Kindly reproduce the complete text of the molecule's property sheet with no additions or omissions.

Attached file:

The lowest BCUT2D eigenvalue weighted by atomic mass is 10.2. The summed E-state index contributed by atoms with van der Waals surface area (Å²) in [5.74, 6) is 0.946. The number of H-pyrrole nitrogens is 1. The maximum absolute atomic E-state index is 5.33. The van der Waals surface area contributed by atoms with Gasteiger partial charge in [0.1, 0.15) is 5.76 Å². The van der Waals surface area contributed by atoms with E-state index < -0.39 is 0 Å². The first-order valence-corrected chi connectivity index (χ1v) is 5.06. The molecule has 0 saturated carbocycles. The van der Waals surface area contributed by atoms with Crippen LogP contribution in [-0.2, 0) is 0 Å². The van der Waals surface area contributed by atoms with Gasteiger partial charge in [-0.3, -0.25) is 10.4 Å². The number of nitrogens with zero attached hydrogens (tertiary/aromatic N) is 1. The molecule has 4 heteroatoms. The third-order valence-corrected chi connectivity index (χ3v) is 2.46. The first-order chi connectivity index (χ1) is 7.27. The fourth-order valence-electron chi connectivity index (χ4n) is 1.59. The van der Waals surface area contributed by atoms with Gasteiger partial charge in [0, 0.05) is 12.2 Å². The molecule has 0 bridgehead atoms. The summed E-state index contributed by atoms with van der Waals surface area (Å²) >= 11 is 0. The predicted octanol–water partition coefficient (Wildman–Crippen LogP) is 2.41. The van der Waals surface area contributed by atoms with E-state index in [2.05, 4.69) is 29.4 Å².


The lowest BCUT2D eigenvalue weighted by atomic mass is 10.2. The summed E-state index contributed by atoms with van der Waals surface area (Å²) in [5.74, 6) is 0.946. The number of H-pyrrole nitrogens is 1. The maximum absolute atomic E-state index is 5.33. The van der Waals surface area contributed by atoms with Gasteiger partial charge in [0.1, 0.15) is 5.76 Å². The van der Waals surface area contributed by atoms with E-state index < -0.39 is 0 Å². The first-order valence-corrected chi connectivity index (χ1v) is 5.06. The molecule has 0 saturated carbocycles. The van der Waals surface area contributed by atoms with Crippen LogP contribution in [-0.2, 0) is 0 Å². The van der Waals surface area contributed by atoms with Gasteiger partial charge in [-0.3, -0.25) is 10.4 Å². The number of nitrogens with zero attached hydrogens (tertiary/aromatic N) is 1. The molecule has 4 heteroatoms. The third-order valence-corrected chi connectivity index (χ3v) is 2.46. The first-order chi connectivity index (χ1) is 7.27. The fourth-order valence-electron chi connectivity index (χ4n) is 1.59. The van der Waals surface area contributed by atoms with Gasteiger partial charge in [0, 0.05) is 12.2 Å². The molecule has 0 bridgehead atoms. The summed E-state index contributed by atoms with van der Waals surface area (Å²) >= 11 is 0. The predicted octanol–water partition coefficient (Wildman–Crippen LogP) is 2.41. The van der Waals surface area contributed by atoms with E-state index in [2.05, 4.69) is 29.4 Å².